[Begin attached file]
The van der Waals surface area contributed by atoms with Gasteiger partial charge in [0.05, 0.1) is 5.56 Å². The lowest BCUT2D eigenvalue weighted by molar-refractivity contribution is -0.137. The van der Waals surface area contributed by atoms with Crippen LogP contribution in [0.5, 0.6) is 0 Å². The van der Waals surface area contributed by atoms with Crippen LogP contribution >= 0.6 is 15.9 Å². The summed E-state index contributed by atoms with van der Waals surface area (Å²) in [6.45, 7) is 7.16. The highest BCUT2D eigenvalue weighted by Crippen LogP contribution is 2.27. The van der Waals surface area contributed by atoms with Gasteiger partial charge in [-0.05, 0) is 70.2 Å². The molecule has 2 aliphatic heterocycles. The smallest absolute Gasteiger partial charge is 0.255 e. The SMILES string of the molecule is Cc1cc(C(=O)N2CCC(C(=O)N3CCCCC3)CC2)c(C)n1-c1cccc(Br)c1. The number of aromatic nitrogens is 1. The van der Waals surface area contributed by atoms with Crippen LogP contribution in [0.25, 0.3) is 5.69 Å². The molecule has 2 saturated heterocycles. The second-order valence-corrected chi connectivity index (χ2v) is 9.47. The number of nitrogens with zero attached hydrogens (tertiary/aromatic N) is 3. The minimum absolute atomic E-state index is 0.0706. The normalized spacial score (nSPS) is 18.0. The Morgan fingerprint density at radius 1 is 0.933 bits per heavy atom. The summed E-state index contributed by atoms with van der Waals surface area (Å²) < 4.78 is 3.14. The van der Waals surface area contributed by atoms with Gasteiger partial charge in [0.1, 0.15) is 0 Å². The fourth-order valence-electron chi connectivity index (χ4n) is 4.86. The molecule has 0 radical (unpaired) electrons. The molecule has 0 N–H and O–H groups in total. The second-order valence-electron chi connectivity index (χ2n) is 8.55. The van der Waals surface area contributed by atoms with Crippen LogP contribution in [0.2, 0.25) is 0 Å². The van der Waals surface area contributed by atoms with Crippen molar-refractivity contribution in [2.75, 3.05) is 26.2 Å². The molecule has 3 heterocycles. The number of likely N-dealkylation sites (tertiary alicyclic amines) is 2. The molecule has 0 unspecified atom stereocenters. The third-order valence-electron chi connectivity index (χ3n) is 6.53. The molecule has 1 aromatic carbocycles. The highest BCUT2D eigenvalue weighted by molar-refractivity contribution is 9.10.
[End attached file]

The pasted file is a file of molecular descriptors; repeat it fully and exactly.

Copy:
The van der Waals surface area contributed by atoms with Gasteiger partial charge in [0.05, 0.1) is 5.56 Å². The lowest BCUT2D eigenvalue weighted by molar-refractivity contribution is -0.137. The van der Waals surface area contributed by atoms with Crippen LogP contribution in [0.5, 0.6) is 0 Å². The van der Waals surface area contributed by atoms with Crippen LogP contribution >= 0.6 is 15.9 Å². The summed E-state index contributed by atoms with van der Waals surface area (Å²) in [6.45, 7) is 7.16. The highest BCUT2D eigenvalue weighted by Crippen LogP contribution is 2.27. The van der Waals surface area contributed by atoms with Gasteiger partial charge in [-0.05, 0) is 70.2 Å². The molecule has 2 aliphatic heterocycles. The smallest absolute Gasteiger partial charge is 0.255 e. The SMILES string of the molecule is Cc1cc(C(=O)N2CCC(C(=O)N3CCCCC3)CC2)c(C)n1-c1cccc(Br)c1. The number of aromatic nitrogens is 1. The van der Waals surface area contributed by atoms with Crippen LogP contribution in [0.25, 0.3) is 5.69 Å². The molecule has 2 saturated heterocycles. The second-order valence-corrected chi connectivity index (χ2v) is 9.47. The number of nitrogens with zero attached hydrogens (tertiary/aromatic N) is 3. The minimum absolute atomic E-state index is 0.0706. The normalized spacial score (nSPS) is 18.0. The Morgan fingerprint density at radius 1 is 0.933 bits per heavy atom. The summed E-state index contributed by atoms with van der Waals surface area (Å²) < 4.78 is 3.14. The van der Waals surface area contributed by atoms with Gasteiger partial charge in [0.1, 0.15) is 0 Å². The fourth-order valence-electron chi connectivity index (χ4n) is 4.86. The molecule has 0 radical (unpaired) electrons. The molecule has 0 N–H and O–H groups in total. The second-order valence-electron chi connectivity index (χ2n) is 8.55. The van der Waals surface area contributed by atoms with Crippen LogP contribution in [0.2, 0.25) is 0 Å². The van der Waals surface area contributed by atoms with Crippen molar-refractivity contribution in [2.75, 3.05) is 26.2 Å². The molecule has 3 heterocycles. The number of likely N-dealkylation sites (tertiary alicyclic amines) is 2. The molecule has 0 unspecified atom stereocenters. The third-order valence-electron chi connectivity index (χ3n) is 6.53. The molecule has 1 aromatic carbocycles. The highest BCUT2D eigenvalue weighted by molar-refractivity contribution is 9.10.